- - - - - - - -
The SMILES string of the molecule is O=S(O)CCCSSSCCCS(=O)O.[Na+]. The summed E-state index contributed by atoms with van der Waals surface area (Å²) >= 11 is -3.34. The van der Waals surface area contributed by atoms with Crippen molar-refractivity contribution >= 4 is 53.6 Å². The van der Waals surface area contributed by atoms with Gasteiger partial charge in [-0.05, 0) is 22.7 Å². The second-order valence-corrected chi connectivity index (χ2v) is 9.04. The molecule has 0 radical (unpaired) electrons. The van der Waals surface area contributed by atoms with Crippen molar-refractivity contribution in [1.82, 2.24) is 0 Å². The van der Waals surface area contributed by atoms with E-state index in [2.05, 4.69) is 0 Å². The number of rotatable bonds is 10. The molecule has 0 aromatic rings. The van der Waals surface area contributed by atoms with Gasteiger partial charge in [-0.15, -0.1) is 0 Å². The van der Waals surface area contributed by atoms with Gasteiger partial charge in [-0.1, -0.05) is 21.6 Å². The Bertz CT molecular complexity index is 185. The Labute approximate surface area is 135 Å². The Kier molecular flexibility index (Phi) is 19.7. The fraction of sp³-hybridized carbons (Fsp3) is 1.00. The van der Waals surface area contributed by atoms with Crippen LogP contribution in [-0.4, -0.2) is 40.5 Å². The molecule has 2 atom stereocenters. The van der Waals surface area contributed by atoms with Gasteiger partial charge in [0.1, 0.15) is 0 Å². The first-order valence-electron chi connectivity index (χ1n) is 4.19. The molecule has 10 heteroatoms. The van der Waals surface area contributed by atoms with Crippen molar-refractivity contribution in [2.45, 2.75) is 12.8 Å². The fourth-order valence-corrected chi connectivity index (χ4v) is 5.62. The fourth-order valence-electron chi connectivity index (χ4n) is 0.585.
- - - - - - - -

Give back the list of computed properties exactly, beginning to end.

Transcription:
The SMILES string of the molecule is O=S(O)CCCSSSCCCS(=O)O.[Na+]. The summed E-state index contributed by atoms with van der Waals surface area (Å²) >= 11 is -3.34. The van der Waals surface area contributed by atoms with Crippen molar-refractivity contribution >= 4 is 53.6 Å². The van der Waals surface area contributed by atoms with Gasteiger partial charge in [-0.05, 0) is 22.7 Å². The second-order valence-corrected chi connectivity index (χ2v) is 9.04. The molecule has 0 radical (unpaired) electrons. The van der Waals surface area contributed by atoms with Crippen molar-refractivity contribution in [1.82, 2.24) is 0 Å². The van der Waals surface area contributed by atoms with E-state index in [2.05, 4.69) is 0 Å². The number of rotatable bonds is 10. The molecule has 0 aromatic rings. The van der Waals surface area contributed by atoms with Gasteiger partial charge in [-0.15, -0.1) is 0 Å². The van der Waals surface area contributed by atoms with Gasteiger partial charge in [-0.1, -0.05) is 21.6 Å². The Bertz CT molecular complexity index is 185. The Labute approximate surface area is 135 Å². The Kier molecular flexibility index (Phi) is 19.7. The fraction of sp³-hybridized carbons (Fsp3) is 1.00. The van der Waals surface area contributed by atoms with Crippen LogP contribution in [-0.4, -0.2) is 40.5 Å². The molecule has 2 atom stereocenters. The van der Waals surface area contributed by atoms with Gasteiger partial charge in [0.1, 0.15) is 0 Å². The first-order valence-electron chi connectivity index (χ1n) is 4.19. The molecule has 10 heteroatoms. The van der Waals surface area contributed by atoms with Crippen molar-refractivity contribution in [2.45, 2.75) is 12.8 Å². The fourth-order valence-corrected chi connectivity index (χ4v) is 5.62. The fourth-order valence-electron chi connectivity index (χ4n) is 0.585.